Inside the ConfirmOrder service method, the first thing we do is to start a collaboration context. We then prepare the contents of the collaboration context object by setting its properties. This could also be done using the object initializer syntax of C# 3.0. After this point, we just do calls to methods to do processing without passing any parameters. Those methods could also be implemented by separate handler classes. The methods that perform the processing steps can easily access the order confirmation and use all the objects that contribute to the collaboration. They could even talk to each other and handle events. Imagine a transaction object that is in the collaboration context that can trigger events when it is committed or rolled back. Any object that is part of this collaboration could handle those events and perform extra steps based on the transaction result. In an ordinary transaction handling code, objects that are used in the transaction have no idea what happens to the transaction after they are persisted. Problem is, they could have changed their state during persistence, but the transaction could have rolled back after those changes. Existing transaction mechanisms don't allow code to compensate for such cases. The proposed programming style can be used to give objects the ability to contribute to the handling of transactions. Following is just a pseudo code that shows how it would look like:

    TransactionContext.Current.OnRollback += 
                 new EventHandler(transactionRolledBack);
    void transactionRolledBack(object sender, EventArgs args)
        // roll back in memory state of this object if necessary.


The SOCF library also provides a simple implementation of a generic identity map. An identity map allows you to cache objects by a key and retrieve them. An identity map pattern is usually employed for objects that are costly to initialize (like entities loaded from a database, or received from a service) and are also large in number. Generally, identity map implementations don’t care about the mentioned contextual handling of the map. The simple generic identity map provided by the SOCF is actually a custom collaboration entity that also does contextual handling.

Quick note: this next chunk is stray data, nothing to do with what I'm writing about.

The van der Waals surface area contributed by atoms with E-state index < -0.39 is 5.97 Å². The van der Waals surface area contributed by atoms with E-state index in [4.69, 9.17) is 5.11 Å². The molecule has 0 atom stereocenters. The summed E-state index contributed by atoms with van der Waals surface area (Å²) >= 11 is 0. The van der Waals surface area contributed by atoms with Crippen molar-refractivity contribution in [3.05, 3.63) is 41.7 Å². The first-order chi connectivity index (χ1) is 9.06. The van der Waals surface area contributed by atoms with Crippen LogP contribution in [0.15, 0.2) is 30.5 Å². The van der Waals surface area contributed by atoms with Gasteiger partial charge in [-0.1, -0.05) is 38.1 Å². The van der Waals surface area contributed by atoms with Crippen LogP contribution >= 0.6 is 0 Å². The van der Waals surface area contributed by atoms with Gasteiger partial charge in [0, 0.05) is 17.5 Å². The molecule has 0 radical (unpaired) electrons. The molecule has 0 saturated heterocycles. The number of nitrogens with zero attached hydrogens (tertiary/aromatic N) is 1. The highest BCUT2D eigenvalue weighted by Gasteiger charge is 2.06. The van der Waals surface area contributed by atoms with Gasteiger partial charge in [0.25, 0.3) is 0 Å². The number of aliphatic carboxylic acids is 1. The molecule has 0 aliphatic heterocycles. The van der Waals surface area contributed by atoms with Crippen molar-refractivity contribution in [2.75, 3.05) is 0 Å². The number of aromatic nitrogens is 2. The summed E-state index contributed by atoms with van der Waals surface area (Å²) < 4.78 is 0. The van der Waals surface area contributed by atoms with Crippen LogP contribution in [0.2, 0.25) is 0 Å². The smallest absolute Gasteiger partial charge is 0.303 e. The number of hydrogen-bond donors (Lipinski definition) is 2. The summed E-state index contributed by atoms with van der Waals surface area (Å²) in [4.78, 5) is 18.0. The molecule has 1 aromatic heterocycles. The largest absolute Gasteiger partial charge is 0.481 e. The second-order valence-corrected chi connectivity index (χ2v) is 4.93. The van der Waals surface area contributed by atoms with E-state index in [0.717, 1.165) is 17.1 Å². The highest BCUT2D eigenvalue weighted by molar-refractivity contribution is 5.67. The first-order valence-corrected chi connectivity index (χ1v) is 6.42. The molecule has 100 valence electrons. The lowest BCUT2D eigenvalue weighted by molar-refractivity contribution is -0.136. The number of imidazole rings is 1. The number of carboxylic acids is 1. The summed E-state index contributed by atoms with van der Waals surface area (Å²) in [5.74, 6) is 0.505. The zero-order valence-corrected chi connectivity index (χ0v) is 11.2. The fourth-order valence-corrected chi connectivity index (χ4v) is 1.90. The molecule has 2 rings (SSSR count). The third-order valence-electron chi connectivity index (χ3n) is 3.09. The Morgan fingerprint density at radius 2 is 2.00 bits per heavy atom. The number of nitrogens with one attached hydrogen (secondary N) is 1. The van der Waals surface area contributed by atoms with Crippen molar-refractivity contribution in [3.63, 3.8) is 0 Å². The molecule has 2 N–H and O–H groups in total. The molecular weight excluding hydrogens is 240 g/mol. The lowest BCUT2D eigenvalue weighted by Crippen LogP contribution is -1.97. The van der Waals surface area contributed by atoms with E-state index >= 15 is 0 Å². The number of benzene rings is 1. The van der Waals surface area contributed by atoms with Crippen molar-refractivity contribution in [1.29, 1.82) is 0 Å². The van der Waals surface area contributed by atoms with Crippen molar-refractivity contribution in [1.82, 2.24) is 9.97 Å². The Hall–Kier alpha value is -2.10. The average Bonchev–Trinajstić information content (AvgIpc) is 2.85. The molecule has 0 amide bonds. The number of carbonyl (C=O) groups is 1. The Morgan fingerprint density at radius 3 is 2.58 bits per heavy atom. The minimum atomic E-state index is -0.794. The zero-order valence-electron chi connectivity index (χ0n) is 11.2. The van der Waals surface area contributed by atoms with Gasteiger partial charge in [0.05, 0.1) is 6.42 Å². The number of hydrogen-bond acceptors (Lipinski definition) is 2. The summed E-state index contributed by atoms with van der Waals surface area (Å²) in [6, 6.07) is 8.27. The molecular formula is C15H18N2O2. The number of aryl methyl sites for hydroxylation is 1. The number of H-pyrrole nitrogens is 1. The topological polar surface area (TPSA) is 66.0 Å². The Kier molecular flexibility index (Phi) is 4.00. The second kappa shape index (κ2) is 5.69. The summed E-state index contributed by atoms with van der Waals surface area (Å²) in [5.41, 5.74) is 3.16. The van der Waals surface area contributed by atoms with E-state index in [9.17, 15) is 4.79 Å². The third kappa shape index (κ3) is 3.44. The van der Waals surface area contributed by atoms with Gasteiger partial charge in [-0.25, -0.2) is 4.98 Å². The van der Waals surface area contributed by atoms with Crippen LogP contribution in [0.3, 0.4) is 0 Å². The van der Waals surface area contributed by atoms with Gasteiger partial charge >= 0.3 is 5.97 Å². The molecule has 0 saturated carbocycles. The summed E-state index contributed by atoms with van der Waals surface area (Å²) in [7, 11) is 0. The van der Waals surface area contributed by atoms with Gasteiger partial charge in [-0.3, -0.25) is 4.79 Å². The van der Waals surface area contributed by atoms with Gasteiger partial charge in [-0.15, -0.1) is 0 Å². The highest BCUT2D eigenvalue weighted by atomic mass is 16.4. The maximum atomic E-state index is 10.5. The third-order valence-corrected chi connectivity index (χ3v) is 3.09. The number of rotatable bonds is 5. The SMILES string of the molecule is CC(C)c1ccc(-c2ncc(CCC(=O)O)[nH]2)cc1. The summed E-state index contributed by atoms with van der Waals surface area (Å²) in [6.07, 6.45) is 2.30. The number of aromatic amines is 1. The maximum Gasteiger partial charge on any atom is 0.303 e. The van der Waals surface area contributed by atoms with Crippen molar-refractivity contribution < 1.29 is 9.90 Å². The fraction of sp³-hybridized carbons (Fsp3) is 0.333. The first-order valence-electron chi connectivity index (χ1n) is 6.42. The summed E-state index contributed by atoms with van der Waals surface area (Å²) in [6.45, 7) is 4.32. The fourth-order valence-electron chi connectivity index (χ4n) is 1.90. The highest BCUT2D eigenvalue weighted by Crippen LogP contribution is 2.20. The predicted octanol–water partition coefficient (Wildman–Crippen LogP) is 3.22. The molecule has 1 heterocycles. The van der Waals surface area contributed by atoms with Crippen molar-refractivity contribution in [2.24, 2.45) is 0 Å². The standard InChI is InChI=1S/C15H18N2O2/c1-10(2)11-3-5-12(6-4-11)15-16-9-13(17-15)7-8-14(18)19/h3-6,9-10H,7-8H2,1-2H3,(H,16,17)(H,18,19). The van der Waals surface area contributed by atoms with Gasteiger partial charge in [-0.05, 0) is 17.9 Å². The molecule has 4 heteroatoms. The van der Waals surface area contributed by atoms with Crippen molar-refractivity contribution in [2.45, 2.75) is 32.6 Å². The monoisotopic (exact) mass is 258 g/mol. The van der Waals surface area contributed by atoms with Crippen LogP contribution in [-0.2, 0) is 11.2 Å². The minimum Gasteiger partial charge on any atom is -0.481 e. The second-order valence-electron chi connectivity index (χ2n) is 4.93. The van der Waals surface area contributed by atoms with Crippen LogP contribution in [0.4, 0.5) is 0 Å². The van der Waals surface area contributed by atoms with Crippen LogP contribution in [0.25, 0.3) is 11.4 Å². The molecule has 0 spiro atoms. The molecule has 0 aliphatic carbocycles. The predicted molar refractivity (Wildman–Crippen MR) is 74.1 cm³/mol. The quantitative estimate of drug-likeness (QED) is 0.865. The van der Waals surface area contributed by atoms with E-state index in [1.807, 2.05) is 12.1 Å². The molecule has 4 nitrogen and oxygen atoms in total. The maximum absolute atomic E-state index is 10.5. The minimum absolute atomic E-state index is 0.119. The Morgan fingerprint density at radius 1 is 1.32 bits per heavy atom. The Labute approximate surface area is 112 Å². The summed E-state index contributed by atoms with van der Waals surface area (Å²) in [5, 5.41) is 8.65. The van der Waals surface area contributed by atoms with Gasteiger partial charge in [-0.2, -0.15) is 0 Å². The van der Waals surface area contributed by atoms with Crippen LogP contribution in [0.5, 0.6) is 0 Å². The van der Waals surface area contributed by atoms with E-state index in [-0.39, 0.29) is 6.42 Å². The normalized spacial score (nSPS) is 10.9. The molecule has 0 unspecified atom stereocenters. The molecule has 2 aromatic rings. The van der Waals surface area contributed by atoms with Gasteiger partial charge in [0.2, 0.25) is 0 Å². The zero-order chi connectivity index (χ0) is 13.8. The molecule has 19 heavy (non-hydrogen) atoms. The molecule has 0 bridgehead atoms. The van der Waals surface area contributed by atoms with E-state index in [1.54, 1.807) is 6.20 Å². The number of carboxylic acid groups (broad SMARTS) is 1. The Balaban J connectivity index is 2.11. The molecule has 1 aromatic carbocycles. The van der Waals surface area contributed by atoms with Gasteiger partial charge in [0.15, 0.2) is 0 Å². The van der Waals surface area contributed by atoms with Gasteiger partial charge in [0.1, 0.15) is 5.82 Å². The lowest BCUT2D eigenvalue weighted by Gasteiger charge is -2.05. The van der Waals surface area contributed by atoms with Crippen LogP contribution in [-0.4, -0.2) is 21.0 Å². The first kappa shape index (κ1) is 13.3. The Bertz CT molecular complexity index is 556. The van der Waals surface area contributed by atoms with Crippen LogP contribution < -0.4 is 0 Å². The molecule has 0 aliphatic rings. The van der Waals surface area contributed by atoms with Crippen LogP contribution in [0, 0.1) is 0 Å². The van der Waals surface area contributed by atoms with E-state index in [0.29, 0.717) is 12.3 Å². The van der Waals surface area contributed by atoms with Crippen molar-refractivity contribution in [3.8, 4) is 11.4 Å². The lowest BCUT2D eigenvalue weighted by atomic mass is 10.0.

You can start an identity map context for a type at any point in your code, and all the code that is enclosed will just be able to access objects in this local scope.

// Create a simple scope for caching product objects.
// Everyting within the using() block will be able to access this map.
using (var map = new IdentityMap<Product>(IdentityMapScope.Local))

You can now use the identity map within this block and all its nested calls. To set an object by key into the identity map, use:

IdentityMap<EntityType>.Set(key, entity);

Here’s an example:

IdentityMap<Product>.Set(productID, new Product()
  { ProductID = productID, ProductName = "Product " + 
      productID.ToString(), UnitPrice = productID * 10 });

To get an object from the identity map:


Here’s an example:

Product product = IdentityMap<Product>.Get(productID);

You can even nest such identity map blocks:

// Topmost scope
using (var map1 = new IdentityMap<Product>(IdentityMapScope.Local))
  // Second level nested scope
  using (var map2 = new IdentityMap<Product>(IdentityMapScope.AllParents))

The nested block could be in the same method like the one shown above, or in a nested method call. Each identity map manages its own objects, and has a lifetime controlled by its using block. When you set an object into the identity map, it’ll use the last started context to cache the object. But, when you get an object, you can decide how the identity map should search for it. This is determined by the scope parameter that you pass to the constructor called when you start the identity map. Scope = Local means that the identity map should only search for its own cached objects. Scope = Parent means that the identity map should search for its own cached objects first, but if it can’t find the object, it should continue searching its immediate parent identity map. In other words, it’ll search the identity map that encloses the current one. This is similar to class inheritance, except here, the inheritance behavior is determined by the execution path. So, the parent could be different in one method call than the other depending on how the program flows. Scope = AllParents means that the identity map should search for its own cached objects first, but if it can’t find the object, it should continue searching up the chain of parents one by one until there is no more parent, or the parent is allowed to use a local scope.

Notice that the search behavior can be determined by both the starter of the identity map and its nested identity maps. So, if you want to prevent the usage of a possibly existing parent identity map context, you can just start a new one and pass Scope = Local. Any access to this scope from this method or from nested identity maps will be restricted by the current scope.

Also note that each type has an entirely separate identity map management. So, when you nest identity maps, you don't need to consider the possible effects of identity maps of other types, because they have no effect at all.